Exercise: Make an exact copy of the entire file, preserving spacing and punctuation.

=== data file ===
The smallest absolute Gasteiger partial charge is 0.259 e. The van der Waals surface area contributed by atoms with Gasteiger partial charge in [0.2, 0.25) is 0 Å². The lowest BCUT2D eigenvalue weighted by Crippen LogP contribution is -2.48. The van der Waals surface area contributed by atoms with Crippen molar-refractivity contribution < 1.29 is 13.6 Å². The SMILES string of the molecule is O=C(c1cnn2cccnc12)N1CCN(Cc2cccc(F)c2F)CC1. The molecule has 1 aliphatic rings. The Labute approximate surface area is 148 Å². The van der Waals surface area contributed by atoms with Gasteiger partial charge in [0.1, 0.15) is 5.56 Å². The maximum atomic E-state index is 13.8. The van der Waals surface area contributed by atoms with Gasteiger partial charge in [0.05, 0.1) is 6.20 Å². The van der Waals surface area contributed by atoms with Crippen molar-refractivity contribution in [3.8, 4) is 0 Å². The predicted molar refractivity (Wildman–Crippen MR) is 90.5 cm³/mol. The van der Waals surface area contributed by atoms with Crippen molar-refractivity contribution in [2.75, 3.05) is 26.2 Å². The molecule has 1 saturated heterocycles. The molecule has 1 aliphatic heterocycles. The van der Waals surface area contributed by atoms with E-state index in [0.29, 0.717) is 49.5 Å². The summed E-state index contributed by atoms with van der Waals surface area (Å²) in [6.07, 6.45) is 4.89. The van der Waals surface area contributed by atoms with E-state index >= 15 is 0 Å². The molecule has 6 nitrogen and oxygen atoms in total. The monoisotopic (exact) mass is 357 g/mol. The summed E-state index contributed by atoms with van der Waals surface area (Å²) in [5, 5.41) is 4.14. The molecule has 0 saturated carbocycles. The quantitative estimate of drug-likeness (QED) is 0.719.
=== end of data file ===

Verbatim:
The smallest absolute Gasteiger partial charge is 0.259 e. The van der Waals surface area contributed by atoms with Gasteiger partial charge in [0.2, 0.25) is 0 Å². The lowest BCUT2D eigenvalue weighted by Crippen LogP contribution is -2.48. The van der Waals surface area contributed by atoms with Crippen molar-refractivity contribution < 1.29 is 13.6 Å². The SMILES string of the molecule is O=C(c1cnn2cccnc12)N1CCN(Cc2cccc(F)c2F)CC1. The molecule has 1 aliphatic rings. The Labute approximate surface area is 148 Å². The van der Waals surface area contributed by atoms with Gasteiger partial charge in [0.1, 0.15) is 5.56 Å². The maximum atomic E-state index is 13.8. The van der Waals surface area contributed by atoms with Gasteiger partial charge in [0.05, 0.1) is 6.20 Å². The van der Waals surface area contributed by atoms with Crippen molar-refractivity contribution in [3.8, 4) is 0 Å². The predicted molar refractivity (Wildman–Crippen MR) is 90.5 cm³/mol. The van der Waals surface area contributed by atoms with Crippen molar-refractivity contribution in [2.75, 3.05) is 26.2 Å². The molecule has 1 saturated heterocycles. The molecule has 1 aliphatic heterocycles. The van der Waals surface area contributed by atoms with E-state index in [0.29, 0.717) is 49.5 Å². The summed E-state index contributed by atoms with van der Waals surface area (Å²) in [6.07, 6.45) is 4.89. The van der Waals surface area contributed by atoms with E-state index >= 15 is 0 Å². The molecule has 6 nitrogen and oxygen atoms in total. The monoisotopic (exact) mass is 357 g/mol. The summed E-state index contributed by atoms with van der Waals surface area (Å²) in [5, 5.41) is 4.14. The molecule has 0 saturated carbocycles. The quantitative estimate of drug-likeness (QED) is 0.719.